Shantytown raises awareness of local homelessness at WKU

Michael McKay

Cardboard boxes have once again taken over WKU South Lawn for the 21st Shantytown on campus.

Shantytown is an overnight event that allows students and organizations to participate in activities designed to simulate the challenges of homelessness. Shantytown started at 7 p.m. on Wednesday and will end at 7 a.m. Thursday morning. 

The Residence Hall Association organized the event with Housing and Residence Life, the Alive Center and Habitat for Humanity.

Lindsey Gilmore, an advisor for RHA, said that this year’s Shantytown is focusing more on practicality than in previous years.

“We are building shanties, but the idea is that you build something you can actually sleep in as opposed to this massive amount of cardboard that you are just trying to build very tall and win a skyscraper award to put in your hall,” Gilmore said. “When really, we are trying to raise awareness of homelessness in the area.”

Gilmore said the change was due to a growing number of interested students.

“Now the students want to be involved in the community,” Gilmore said. “They want to give back. They want to be here.”

Students in the dorms worked together to build community structures to spend the night in.

Jamestown freshman Lauren Haynes said Minton Hall is committed to sleeping in its shanty.

“Some of us are bringing homework to do in the shanty,” Haynes said. “It was important for us to not wimp out.”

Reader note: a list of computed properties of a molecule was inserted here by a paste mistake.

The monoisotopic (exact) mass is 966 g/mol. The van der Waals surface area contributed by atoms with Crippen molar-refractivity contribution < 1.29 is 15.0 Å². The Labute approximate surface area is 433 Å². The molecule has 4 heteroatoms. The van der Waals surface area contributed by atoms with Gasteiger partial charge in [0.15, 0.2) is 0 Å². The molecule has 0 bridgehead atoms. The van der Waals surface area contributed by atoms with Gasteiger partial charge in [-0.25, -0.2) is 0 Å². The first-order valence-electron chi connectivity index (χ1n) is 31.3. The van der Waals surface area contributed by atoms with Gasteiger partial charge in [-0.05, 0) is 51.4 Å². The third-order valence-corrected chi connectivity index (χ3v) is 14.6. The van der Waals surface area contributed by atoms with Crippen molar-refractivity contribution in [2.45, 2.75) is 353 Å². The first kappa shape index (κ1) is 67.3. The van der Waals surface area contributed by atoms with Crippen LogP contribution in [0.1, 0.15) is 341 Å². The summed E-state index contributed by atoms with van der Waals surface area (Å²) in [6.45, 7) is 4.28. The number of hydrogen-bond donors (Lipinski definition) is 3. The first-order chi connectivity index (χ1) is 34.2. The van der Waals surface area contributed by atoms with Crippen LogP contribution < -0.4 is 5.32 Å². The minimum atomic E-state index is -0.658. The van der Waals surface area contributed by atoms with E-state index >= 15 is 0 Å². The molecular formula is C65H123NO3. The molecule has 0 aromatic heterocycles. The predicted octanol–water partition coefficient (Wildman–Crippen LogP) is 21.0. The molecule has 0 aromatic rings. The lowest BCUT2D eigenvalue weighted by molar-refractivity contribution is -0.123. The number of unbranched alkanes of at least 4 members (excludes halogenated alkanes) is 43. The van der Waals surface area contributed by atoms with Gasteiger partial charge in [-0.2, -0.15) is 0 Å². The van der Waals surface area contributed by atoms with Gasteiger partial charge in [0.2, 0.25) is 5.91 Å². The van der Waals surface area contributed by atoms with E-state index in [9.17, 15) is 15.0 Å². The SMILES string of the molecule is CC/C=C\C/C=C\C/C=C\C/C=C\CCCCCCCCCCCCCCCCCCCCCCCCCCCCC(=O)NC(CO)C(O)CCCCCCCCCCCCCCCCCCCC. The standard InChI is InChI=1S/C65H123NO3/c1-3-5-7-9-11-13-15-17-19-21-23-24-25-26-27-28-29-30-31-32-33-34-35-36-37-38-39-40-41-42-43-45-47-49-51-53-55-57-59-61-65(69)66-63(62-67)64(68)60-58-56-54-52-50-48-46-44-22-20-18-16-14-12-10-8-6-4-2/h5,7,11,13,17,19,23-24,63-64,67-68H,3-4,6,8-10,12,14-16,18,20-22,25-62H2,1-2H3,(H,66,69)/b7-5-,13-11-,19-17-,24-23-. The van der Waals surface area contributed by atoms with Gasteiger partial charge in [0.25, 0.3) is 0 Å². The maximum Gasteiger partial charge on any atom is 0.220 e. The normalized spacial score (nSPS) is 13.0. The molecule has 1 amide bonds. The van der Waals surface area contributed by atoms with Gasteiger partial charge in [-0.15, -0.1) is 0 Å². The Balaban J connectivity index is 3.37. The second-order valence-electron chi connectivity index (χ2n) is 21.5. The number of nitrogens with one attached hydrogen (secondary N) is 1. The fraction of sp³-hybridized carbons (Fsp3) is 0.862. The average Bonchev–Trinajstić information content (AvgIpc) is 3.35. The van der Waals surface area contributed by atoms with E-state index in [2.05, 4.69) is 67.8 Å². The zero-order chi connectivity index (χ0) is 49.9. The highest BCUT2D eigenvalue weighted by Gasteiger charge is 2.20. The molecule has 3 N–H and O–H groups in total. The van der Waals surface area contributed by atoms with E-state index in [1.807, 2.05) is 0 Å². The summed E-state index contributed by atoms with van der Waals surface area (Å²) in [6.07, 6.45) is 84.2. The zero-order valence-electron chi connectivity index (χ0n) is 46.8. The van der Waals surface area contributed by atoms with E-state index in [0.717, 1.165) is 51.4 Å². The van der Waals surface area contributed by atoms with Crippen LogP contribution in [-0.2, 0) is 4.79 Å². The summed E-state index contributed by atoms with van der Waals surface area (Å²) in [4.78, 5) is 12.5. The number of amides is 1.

Shanty construction was not limited to  only those in the dorms.

More than 20 members of Omega Phi Alpha sorority came out to help build shanties.

Kateiri Kintz, an OPA member and resident assistant in Meredith Hall, said her sorority was happy to help in any way it could. OPA also sponsored s’mores making for event participants.

“We felt that is a great way to show that we are trying to raise homeless awareness,” Kintz said.

Gamma Sigma Sigma sorority also helped out by offering hot chocolate throughout the night.

Gamma Sigma Sigma member Shirelle Williams, of Jeffersonville, Ind., said participating in Shantytown let her experience what it’s like for those who are less fortunate.

“It keeps us humble,” Williams said.

Gilmore said she was hopeful students would gain a new perspective on what it means to be homeless.

“They are going to feel what its really like to be homeless tonight,” she said.